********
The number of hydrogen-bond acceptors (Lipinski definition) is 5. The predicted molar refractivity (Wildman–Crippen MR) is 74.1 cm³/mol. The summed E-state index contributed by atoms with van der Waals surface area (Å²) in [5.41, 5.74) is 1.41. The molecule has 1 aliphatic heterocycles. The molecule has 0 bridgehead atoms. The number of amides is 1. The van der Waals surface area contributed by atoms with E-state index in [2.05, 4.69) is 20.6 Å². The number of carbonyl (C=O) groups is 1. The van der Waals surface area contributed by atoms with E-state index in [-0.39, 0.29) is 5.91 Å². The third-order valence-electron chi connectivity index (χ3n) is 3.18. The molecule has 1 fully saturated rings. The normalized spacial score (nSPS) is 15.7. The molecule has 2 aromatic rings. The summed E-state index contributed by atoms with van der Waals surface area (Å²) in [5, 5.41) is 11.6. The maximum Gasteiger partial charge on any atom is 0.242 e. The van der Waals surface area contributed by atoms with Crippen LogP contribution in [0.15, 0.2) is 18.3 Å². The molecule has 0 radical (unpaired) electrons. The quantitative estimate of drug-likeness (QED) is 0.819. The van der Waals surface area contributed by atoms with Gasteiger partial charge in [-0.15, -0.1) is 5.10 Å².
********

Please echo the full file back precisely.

The number of hydrogen-bond acceptors (Lipinski definition) is 5. The predicted molar refractivity (Wildman–Crippen MR) is 74.1 cm³/mol. The summed E-state index contributed by atoms with van der Waals surface area (Å²) in [5.41, 5.74) is 1.41. The molecule has 1 aliphatic heterocycles. The molecule has 0 bridgehead atoms. The number of amides is 1. The van der Waals surface area contributed by atoms with E-state index in [2.05, 4.69) is 20.6 Å². The number of carbonyl (C=O) groups is 1. The van der Waals surface area contributed by atoms with E-state index in [-0.39, 0.29) is 5.91 Å². The third-order valence-electron chi connectivity index (χ3n) is 3.18. The molecule has 1 fully saturated rings. The normalized spacial score (nSPS) is 15.7. The molecule has 2 aromatic rings. The summed E-state index contributed by atoms with van der Waals surface area (Å²) in [5, 5.41) is 11.6. The maximum Gasteiger partial charge on any atom is 0.242 e. The van der Waals surface area contributed by atoms with Crippen LogP contribution in [0.15, 0.2) is 18.3 Å². The molecule has 0 radical (unpaired) electrons. The quantitative estimate of drug-likeness (QED) is 0.819. The van der Waals surface area contributed by atoms with Gasteiger partial charge in [-0.15, -0.1) is 5.10 Å².